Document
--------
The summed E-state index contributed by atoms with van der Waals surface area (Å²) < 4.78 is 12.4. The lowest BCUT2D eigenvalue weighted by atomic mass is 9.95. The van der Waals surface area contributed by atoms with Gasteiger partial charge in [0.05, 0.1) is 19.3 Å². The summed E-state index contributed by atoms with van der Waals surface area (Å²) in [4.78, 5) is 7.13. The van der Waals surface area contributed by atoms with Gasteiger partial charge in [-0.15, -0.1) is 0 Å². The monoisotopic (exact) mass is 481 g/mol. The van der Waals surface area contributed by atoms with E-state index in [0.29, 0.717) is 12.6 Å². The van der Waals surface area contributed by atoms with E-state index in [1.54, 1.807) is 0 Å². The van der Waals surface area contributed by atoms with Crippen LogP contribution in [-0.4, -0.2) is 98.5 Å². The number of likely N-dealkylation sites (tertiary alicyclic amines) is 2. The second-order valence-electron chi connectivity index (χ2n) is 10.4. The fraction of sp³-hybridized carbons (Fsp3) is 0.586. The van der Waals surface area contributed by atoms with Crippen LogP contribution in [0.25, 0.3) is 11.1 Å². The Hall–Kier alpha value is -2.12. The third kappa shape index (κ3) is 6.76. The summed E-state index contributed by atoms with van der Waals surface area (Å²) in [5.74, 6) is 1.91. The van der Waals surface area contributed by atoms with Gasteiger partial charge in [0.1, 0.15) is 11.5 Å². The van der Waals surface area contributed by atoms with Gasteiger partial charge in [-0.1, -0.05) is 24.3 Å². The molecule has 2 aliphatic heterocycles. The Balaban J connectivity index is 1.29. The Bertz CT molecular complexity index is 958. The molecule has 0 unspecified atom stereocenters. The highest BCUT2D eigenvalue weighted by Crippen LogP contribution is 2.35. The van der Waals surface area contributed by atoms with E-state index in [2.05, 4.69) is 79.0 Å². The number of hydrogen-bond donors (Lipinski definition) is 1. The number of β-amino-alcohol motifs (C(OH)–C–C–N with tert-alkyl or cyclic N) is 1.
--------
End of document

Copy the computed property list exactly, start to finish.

The summed E-state index contributed by atoms with van der Waals surface area (Å²) < 4.78 is 12.4. The lowest BCUT2D eigenvalue weighted by atomic mass is 9.95. The van der Waals surface area contributed by atoms with Gasteiger partial charge in [0.05, 0.1) is 19.3 Å². The summed E-state index contributed by atoms with van der Waals surface area (Å²) in [4.78, 5) is 7.13. The van der Waals surface area contributed by atoms with Gasteiger partial charge in [-0.15, -0.1) is 0 Å². The monoisotopic (exact) mass is 481 g/mol. The van der Waals surface area contributed by atoms with E-state index in [0.29, 0.717) is 12.6 Å². The van der Waals surface area contributed by atoms with E-state index in [1.54, 1.807) is 0 Å². The van der Waals surface area contributed by atoms with Crippen LogP contribution in [-0.4, -0.2) is 98.5 Å². The number of likely N-dealkylation sites (tertiary alicyclic amines) is 2. The second-order valence-electron chi connectivity index (χ2n) is 10.4. The fraction of sp³-hybridized carbons (Fsp3) is 0.586. The van der Waals surface area contributed by atoms with Crippen LogP contribution in [0.25, 0.3) is 11.1 Å². The Hall–Kier alpha value is -2.12. The third kappa shape index (κ3) is 6.76. The summed E-state index contributed by atoms with van der Waals surface area (Å²) in [5.74, 6) is 1.91. The van der Waals surface area contributed by atoms with Gasteiger partial charge in [0.1, 0.15) is 11.5 Å². The van der Waals surface area contributed by atoms with Gasteiger partial charge in [-0.1, -0.05) is 24.3 Å². The molecule has 2 aliphatic heterocycles. The Balaban J connectivity index is 1.29. The Bertz CT molecular complexity index is 958. The molecule has 0 unspecified atom stereocenters. The highest BCUT2D eigenvalue weighted by Crippen LogP contribution is 2.35. The van der Waals surface area contributed by atoms with E-state index in [2.05, 4.69) is 79.0 Å². The number of hydrogen-bond donors (Lipinski definition) is 1. The number of β-amino-alcohol motifs (C(OH)–C–C–N with tert-alkyl or cyclic N) is 1.